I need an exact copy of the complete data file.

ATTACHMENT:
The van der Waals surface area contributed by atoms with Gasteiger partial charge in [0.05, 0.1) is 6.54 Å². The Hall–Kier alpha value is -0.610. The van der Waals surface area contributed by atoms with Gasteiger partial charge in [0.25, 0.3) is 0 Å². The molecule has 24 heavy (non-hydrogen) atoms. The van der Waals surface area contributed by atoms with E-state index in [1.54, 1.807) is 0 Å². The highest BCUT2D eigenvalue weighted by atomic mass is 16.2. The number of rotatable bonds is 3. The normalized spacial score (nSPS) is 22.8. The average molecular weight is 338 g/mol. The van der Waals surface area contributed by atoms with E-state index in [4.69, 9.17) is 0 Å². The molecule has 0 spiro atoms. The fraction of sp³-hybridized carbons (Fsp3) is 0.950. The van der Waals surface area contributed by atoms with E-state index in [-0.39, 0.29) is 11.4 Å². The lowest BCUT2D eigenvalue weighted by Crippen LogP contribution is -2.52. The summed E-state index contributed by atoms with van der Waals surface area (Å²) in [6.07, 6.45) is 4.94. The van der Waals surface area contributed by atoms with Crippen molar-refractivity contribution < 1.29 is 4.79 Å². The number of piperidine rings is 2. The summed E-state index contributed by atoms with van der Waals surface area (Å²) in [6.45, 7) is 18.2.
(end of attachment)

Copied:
The van der Waals surface area contributed by atoms with Gasteiger partial charge in [0.05, 0.1) is 6.54 Å². The Hall–Kier alpha value is -0.610. The van der Waals surface area contributed by atoms with Gasteiger partial charge in [0.25, 0.3) is 0 Å². The molecule has 24 heavy (non-hydrogen) atoms. The van der Waals surface area contributed by atoms with E-state index in [1.54, 1.807) is 0 Å². The highest BCUT2D eigenvalue weighted by atomic mass is 16.2. The number of rotatable bonds is 3. The normalized spacial score (nSPS) is 22.8. The average molecular weight is 338 g/mol. The van der Waals surface area contributed by atoms with E-state index in [4.69, 9.17) is 0 Å². The molecule has 0 spiro atoms. The fraction of sp³-hybridized carbons (Fsp3) is 0.950. The van der Waals surface area contributed by atoms with E-state index in [-0.39, 0.29) is 11.4 Å². The lowest BCUT2D eigenvalue weighted by Crippen LogP contribution is -2.52. The summed E-state index contributed by atoms with van der Waals surface area (Å²) in [6.07, 6.45) is 4.94. The van der Waals surface area contributed by atoms with Crippen molar-refractivity contribution < 1.29 is 4.79 Å². The number of piperidine rings is 2. The summed E-state index contributed by atoms with van der Waals surface area (Å²) in [6.45, 7) is 18.2.